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What Wounds Gregor in The Metamorphosis?

Instructor: Celeste Bright

Celeste has taught college English for four years and holds a Ph.D. in English Language and Literature.

In Kafka's 'The Metamorphosis,' Gregor takes a beating, both emotionally and physically. We'll learn about the things that wound Gregor in this bizarre and disturbing novella.

Physical Injuries

Have you ever felt sorry for an injured insect? Over the course of The Metamorphosis, Gregor sustains many injuries: some are major, some minor. Most are incurred as he learns to get around in his new insect body, but Gregor is also fatally injured by his father near the end of The Metamorphosis.

Incidental Wear and Tear

In the beginning of the novella, Gregor does the best he can to command his insect body, but he inevitably injures himself. After rocking himself awkwardly out of bed the first morning, he falls and hits his head, rubbing it ''in pain and irritation.'' When he tries to prop himself up on his chest of drawers in order to reach his bedroom doorknob, he slips a few times and bangs up his lower body, which ''smarted'' (stung). And as he attempts to turn the key in the lock with his jaws, he finds he is ''undoubtedly damaging them somewhere, since a brown fluid issued from his mouth, flowed over the key and dripped on the floor.''

Once his parents and his boss, the chief clerk, have seen Gregor's terrifying appearance near the beginning of the narrative, his father, Mr. Samsa, begins viciously shooing Gregor back into his bedroom. Gregor is too wide to fit through his door while crawling, but realizes his father wants him out of sight immediately, so he jams himself diagonally through the door. His ''flank was quite bruised,'' and ''horrid blotches stained the white door'' as he gets stuck. When he finally gets back inside, he is ''bleeding freely.''

Mr. Samsa's Abuse

Surprisingly, Gregor's father has no problem stamping his feet and swinging a walking stick at Gregor, and this is a sign of more violence to come. When his mother, Mrs. Samsa, accidentally catches sight of Gregor on his bedroom wall, she faints, and her husband thinks her son has done something criminal to her. Furious, Mr. Samsa begins hurling apples at Gregor, ''determined to bombard him.'' One apple ''grazed Gregor's back and glanced off harmlessly,'' but the next ''immediately landed right on his back and sank in,'' leaving Gregor in ''incredible pain.''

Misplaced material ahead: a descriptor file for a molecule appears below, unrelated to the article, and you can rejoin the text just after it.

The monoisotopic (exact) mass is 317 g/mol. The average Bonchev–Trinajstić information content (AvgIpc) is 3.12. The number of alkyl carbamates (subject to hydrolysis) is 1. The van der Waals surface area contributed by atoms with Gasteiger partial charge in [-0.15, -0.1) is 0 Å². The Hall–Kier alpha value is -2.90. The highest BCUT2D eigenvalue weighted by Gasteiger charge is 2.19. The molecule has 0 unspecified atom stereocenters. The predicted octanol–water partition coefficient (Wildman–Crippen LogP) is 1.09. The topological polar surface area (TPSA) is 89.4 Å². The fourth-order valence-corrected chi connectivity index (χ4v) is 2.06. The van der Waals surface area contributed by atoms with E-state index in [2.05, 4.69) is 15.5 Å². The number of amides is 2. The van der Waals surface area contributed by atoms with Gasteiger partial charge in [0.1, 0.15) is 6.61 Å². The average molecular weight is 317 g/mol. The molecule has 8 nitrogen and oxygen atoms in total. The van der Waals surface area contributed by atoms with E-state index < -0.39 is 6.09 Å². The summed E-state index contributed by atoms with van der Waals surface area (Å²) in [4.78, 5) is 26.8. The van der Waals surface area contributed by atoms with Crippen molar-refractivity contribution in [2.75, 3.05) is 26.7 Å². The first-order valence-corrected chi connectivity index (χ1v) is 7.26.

This is Gregor's fatal wound: ''the apple went on sticking in his body as a visible reminder, since no one ventured to remove it.'' In the short term, Gregor finds that his ability to move is seriously limited, and ''it took him long, long minutes to creep across his room like an old invalid.''

Gregor is an insect rather than a spider, but he might resemble The Crying Spider by Odilon Redon
Crying Spider

Emotional Injuries

Gregor's physical suffering is acute, but it's made much worse by the damage he suffers by being emotionally isolated from his family.

Mr. and Mrs. Samsa

Mr. Samsa's violent efforts to drive Gregor back into his room on his first morning as an insect have emotional as well as physical repercussions. His attack is triggered by the chief clerk's flight from their home; Mr. Samsa's first reaction is to blame Gregor—as if Gregor's condition were some elaborate practical joke—rather than to be concerned for his son. Gregor attempts to speak to him, but ''no entreaty of Gregor's availed, indeed no entreaty was even understood.'' He is ''afraid of exasperating his father,'' who ''was far from thinking of... opening the other half of the door, to let Gregor have enough space.''

Gregor is also in terror of making his mother's health worse, particularly when she catches sight of him on his bedroom wall and faints: ''Gregor was now cut off from his mother, who was perhaps nearly dying because of him; ...there was nothing he could do but wait; and harassed by self-reproach and worry he began now to crawl to and fro.''

Grete

The worst form of emotional isolation, however, is caused by his sister Grete. At first, Grete takes it upon herself to clean Gregor's room and find out what he can eat, and her brother takes this as a welcome sign of sympathy. When he finds the first meal she leaves for him, he feels he ''could almost have laughed with joy.'' As she continues to care for him, Gregor wishes he ''could have spoken to her and thanked her for all she had to do for him.''

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